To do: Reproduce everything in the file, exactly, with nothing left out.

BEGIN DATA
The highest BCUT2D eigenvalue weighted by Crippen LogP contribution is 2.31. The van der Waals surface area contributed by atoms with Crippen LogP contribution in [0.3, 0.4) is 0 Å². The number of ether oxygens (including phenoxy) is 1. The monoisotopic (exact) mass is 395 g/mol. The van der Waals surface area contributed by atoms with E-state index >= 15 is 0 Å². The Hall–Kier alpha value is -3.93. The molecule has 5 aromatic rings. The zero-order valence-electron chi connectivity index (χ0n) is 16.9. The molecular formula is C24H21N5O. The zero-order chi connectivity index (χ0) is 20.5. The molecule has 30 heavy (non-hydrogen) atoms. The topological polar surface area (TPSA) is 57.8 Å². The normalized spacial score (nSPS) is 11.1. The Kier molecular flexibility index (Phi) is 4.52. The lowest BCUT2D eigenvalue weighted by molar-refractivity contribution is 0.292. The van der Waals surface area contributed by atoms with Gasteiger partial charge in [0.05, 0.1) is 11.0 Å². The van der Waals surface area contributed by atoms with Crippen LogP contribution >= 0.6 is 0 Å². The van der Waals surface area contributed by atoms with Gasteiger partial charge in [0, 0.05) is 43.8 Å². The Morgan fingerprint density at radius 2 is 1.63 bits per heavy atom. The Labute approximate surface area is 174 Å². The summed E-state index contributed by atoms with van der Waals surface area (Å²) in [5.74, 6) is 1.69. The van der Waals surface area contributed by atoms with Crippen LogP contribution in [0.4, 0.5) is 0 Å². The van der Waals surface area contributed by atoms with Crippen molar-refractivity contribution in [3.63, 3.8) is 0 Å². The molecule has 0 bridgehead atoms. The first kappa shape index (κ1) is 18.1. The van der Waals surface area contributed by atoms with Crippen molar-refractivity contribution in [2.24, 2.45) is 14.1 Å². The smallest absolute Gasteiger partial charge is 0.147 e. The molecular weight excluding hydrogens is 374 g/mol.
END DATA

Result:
The highest BCUT2D eigenvalue weighted by Crippen LogP contribution is 2.31. The van der Waals surface area contributed by atoms with Crippen LogP contribution in [0.3, 0.4) is 0 Å². The number of ether oxygens (including phenoxy) is 1. The monoisotopic (exact) mass is 395 g/mol. The van der Waals surface area contributed by atoms with E-state index >= 15 is 0 Å². The Hall–Kier alpha value is -3.93. The molecule has 5 aromatic rings. The zero-order valence-electron chi connectivity index (χ0n) is 16.9. The molecular formula is C24H21N5O. The zero-order chi connectivity index (χ0) is 20.5. The molecule has 30 heavy (non-hydrogen) atoms. The topological polar surface area (TPSA) is 57.8 Å². The normalized spacial score (nSPS) is 11.1. The Kier molecular flexibility index (Phi) is 4.52. The lowest BCUT2D eigenvalue weighted by molar-refractivity contribution is 0.292. The van der Waals surface area contributed by atoms with Gasteiger partial charge in [0.05, 0.1) is 11.0 Å². The van der Waals surface area contributed by atoms with Crippen LogP contribution >= 0.6 is 0 Å². The van der Waals surface area contributed by atoms with Gasteiger partial charge in [0, 0.05) is 43.8 Å². The Morgan fingerprint density at radius 2 is 1.63 bits per heavy atom. The Labute approximate surface area is 174 Å². The summed E-state index contributed by atoms with van der Waals surface area (Å²) in [5.74, 6) is 1.69. The van der Waals surface area contributed by atoms with Crippen LogP contribution in [0.4, 0.5) is 0 Å². The van der Waals surface area contributed by atoms with Crippen molar-refractivity contribution in [3.63, 3.8) is 0 Å². The molecule has 0 bridgehead atoms. The first kappa shape index (κ1) is 18.1. The van der Waals surface area contributed by atoms with Crippen molar-refractivity contribution in [2.24, 2.45) is 14.1 Å². The smallest absolute Gasteiger partial charge is 0.147 e. The molecular weight excluding hydrogens is 374 g/mol.